Pencil Stub Marking Gauge




About: Was it you or I who stumbled first? It does not matter, the one of us who soonest finds the strength to rise must help the other. - Vera Nazarian, The Perpetual Calendar of Inspiration

I made this gauge almost 30 years ago from scraps and fasteners on hand, and little did I realize just how indispensable it would become for marking out projects. It closes down to a minimum of 3/16" (4.76mm) and opens to 8" (203.2mm) and allows for very swift layout of tenons, panel fields, rabbets (rebates), boundaries, etc. This gauge is very useful around the shop, and is also a good utilization of pencil stubs. A measured drawing is included, but feel free to improvise as needed.

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Step 1: The Drawing:

My apologies to my metrified friends, but you will need to convert the drawing's measures to your own.

Step 2: The Beam:

I used a #10-32 (M5 x .08) knurled brass thumb screw for the jam screw, which simply presses against the face of the pencil. It is run into a threaded insert, so be sure to match thread type among components. Also, be sure to clamp the beams’ end when drilling for and installing the threaded insert. This will minimize the stock splitting out.

Most pencils I have used seem to work best in a 19/64” (7.54mm) diameter hole, but a 5/16” (7.94mm) size should suffice as well.

A left to right reading adhesive back rule is attached to the side of the beam. A right to left version installed on the opposite side would work well for a “leftie” model. As an alternative, a section of broken tape rule can likewise be used instead, to good economical advantage. Or, no rule at all may be used, but the utility of the gauge will be diminished.

Align the 1” (25.4mm) mark of the scale to the vertical center line of the pencil hole, clamp the tape in position, peel back a few inches of the protective backing strip and lay the rule back down. Remove the clamp and finish the job.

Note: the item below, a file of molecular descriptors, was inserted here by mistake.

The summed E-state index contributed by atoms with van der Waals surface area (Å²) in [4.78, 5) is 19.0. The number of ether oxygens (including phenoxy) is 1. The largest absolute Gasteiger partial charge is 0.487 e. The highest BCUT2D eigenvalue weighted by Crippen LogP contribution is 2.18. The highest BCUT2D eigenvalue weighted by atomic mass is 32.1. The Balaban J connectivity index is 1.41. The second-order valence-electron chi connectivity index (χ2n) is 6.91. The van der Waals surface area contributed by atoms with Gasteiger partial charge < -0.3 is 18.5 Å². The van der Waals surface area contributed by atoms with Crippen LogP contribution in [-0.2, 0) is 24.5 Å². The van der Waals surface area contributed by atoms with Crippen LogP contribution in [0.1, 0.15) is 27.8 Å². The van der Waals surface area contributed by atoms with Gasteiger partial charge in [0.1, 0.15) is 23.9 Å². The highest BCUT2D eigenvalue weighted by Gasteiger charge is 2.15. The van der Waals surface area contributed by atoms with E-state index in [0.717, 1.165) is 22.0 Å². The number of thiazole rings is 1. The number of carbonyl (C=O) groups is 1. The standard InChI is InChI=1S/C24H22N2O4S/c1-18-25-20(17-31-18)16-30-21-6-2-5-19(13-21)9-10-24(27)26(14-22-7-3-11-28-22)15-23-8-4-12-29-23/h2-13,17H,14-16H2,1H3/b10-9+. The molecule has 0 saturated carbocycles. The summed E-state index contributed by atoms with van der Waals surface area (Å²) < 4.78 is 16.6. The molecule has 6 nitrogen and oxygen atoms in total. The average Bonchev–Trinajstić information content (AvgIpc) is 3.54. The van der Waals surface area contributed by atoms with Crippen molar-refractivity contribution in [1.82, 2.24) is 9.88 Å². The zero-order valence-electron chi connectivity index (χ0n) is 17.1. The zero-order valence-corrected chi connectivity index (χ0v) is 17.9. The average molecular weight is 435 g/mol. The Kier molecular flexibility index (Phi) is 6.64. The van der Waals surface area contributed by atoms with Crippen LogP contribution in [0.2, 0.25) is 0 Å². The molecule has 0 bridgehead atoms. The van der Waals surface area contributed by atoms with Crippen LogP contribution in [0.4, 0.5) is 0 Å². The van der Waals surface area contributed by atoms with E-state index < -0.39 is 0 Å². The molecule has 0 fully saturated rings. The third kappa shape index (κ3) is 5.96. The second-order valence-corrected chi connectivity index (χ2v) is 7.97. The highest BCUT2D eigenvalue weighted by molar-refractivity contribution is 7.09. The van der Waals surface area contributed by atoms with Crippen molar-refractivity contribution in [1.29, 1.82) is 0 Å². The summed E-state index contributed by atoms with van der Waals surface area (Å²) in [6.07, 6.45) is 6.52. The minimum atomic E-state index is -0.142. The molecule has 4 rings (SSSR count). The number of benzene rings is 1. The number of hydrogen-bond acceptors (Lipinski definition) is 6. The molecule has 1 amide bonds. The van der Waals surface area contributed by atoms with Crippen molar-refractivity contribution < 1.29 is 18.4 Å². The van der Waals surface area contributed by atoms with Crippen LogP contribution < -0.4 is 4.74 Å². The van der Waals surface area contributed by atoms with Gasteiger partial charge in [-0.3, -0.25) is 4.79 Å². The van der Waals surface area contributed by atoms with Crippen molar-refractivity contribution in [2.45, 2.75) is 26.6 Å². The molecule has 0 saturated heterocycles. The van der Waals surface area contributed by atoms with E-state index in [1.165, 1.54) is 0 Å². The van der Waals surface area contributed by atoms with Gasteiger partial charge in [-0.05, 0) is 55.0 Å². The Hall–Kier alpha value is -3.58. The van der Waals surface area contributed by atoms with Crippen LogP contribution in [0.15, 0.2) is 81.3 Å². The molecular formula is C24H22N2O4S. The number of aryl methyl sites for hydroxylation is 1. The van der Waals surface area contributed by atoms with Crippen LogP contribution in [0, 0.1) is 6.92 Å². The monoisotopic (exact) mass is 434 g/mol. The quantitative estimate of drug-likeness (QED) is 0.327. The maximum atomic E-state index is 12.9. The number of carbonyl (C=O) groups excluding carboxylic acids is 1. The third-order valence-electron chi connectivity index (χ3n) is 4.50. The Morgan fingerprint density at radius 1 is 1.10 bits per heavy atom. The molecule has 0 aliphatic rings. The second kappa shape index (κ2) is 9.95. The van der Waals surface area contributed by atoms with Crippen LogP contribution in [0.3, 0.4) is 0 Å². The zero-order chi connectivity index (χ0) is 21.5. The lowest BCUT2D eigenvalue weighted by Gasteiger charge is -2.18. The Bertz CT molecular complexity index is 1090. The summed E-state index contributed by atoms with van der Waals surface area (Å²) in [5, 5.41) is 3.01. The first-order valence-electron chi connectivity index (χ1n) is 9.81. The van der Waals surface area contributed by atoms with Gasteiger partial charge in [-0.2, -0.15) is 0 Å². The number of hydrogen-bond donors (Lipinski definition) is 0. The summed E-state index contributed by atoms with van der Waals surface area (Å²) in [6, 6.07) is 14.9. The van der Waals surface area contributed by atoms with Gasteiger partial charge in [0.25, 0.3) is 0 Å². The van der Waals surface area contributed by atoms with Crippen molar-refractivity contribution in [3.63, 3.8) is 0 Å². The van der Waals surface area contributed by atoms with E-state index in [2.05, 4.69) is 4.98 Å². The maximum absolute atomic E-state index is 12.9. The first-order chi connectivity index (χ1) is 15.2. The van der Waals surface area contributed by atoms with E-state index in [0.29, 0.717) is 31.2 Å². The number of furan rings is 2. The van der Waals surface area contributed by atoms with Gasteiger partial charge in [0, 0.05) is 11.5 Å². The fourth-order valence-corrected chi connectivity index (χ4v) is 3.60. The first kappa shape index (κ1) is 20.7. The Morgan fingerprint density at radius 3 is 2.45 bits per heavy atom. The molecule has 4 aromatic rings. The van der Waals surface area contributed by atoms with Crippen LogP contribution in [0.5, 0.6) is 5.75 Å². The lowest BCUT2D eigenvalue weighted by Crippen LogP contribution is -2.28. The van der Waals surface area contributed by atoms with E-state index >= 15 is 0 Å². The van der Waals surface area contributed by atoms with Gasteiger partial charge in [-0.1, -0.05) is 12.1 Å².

Step 3: The Fence:

In the through section view of the fence, observe that the ¼-20 (M6 x 1) thumbscrew is bearing against a plastic slug, which in turn presses against the beam. This prevents galling and destruction of the beams’ surface. The slug is just a #6 plastic drywall anchor, trimmed to fit, and installed up through the beams’ mortise. Most anything plastic may serve as a soft nose device.

The groove ploughed into the face allows the pencil to nest in a recess, giving a minimum 3/16” (4.76 mm) dimension mark. The maximum dimension is 8” (203.2 mm). The scale is read at the point where it enters into the fence mortise.

The rabbet (rebate) rides along the work surface and provides a positive contact point. If your scale does not agree with the resultant marked distance, add or remove stock here to calibrate. A brass wear strip would be a handsome appointment, but is not a necessity.

The mortise for the beam should reflect the beam width plus the rules’, and was bored and chiseled square after boring the thumbscrew insert hole. Strive to hold horizontal movement of the beam to a minimum, as too wide a swing will affect scribed accuracy.

An alternate construction method is to dado two halves of fence stock on the table saw or router table to form the mortise and then glue them together at the centerline of the thumbscrew.

A 1/4” (6.35mm) stop dowel is glued into the beam end, all handhold surfaces are smoothed, and a finish of preference is applied.

Step 4: Parting Thoughts:

It really is a joy to use a simple, handcrafted device and get such precision results, especially when determining center of stock. Just make an eyeball guess where, mark it, position tool, set the beam to it and scribe from both sides. Adjust beam as necessary for a "null" mark and done, plus the dimension can be read off the beam's rule.

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    11 Discussions


    3 years ago

    Thanks to your excellent work I have now a great tool. I'll shop for those nice knurling bolts. I made this basic ruler on SketchUp and then protected with clear tape.

    1 reply

    Reply 3 years ago

    That's a nice copy you made, and using a self- made rule is an excellent idea too, thanks for posting.


    5 years ago on Introduction

    Simple ideas are always the most brilliant (and useful)!


    5 years ago on Introduction

    Hi, I made a cruder version years ago to mark the cut out for mounts in picture framing. It saves a lot of work measuring! Your's is much better.

    1 reply

    Reply 5 years ago on Introduction

    Thanks for the compliment, actually when I started mine, I too thought it'd be a crude quickie just to solve a need, then it took on a life of its own when I started the build. Funny how these things can come about.


    5 years ago on Introduction

    Nice. I've needed one of these for a while. Once I make one, I imagine I'll wonder how I ever got by without it!

    This is a perfect example of an after-the-fact instructable. Great work!